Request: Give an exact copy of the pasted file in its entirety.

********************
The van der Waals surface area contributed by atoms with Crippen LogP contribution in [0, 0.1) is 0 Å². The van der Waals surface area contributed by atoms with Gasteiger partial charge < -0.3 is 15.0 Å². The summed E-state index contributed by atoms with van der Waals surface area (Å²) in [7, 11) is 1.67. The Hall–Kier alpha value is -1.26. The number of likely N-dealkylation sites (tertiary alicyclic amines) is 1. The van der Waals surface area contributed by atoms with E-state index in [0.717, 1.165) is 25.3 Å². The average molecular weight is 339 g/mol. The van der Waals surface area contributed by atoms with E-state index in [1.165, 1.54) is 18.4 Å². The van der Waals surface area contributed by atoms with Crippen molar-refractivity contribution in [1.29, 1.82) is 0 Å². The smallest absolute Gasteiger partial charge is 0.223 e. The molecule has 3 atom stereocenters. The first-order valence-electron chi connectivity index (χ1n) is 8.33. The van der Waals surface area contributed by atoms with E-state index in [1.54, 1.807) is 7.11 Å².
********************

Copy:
The van der Waals surface area contributed by atoms with Crippen LogP contribution in [0, 0.1) is 0 Å². The van der Waals surface area contributed by atoms with Gasteiger partial charge < -0.3 is 15.0 Å². The summed E-state index contributed by atoms with van der Waals surface area (Å²) in [7, 11) is 1.67. The Hall–Kier alpha value is -1.26. The number of likely N-dealkylation sites (tertiary alicyclic amines) is 1. The van der Waals surface area contributed by atoms with E-state index in [0.717, 1.165) is 25.3 Å². The average molecular weight is 339 g/mol. The van der Waals surface area contributed by atoms with E-state index in [1.165, 1.54) is 18.4 Å². The van der Waals surface area contributed by atoms with Crippen molar-refractivity contribution in [1.29, 1.82) is 0 Å². The smallest absolute Gasteiger partial charge is 0.223 e. The molecule has 3 atom stereocenters. The first-order valence-electron chi connectivity index (χ1n) is 8.33. The van der Waals surface area contributed by atoms with E-state index in [1.54, 1.807) is 7.11 Å².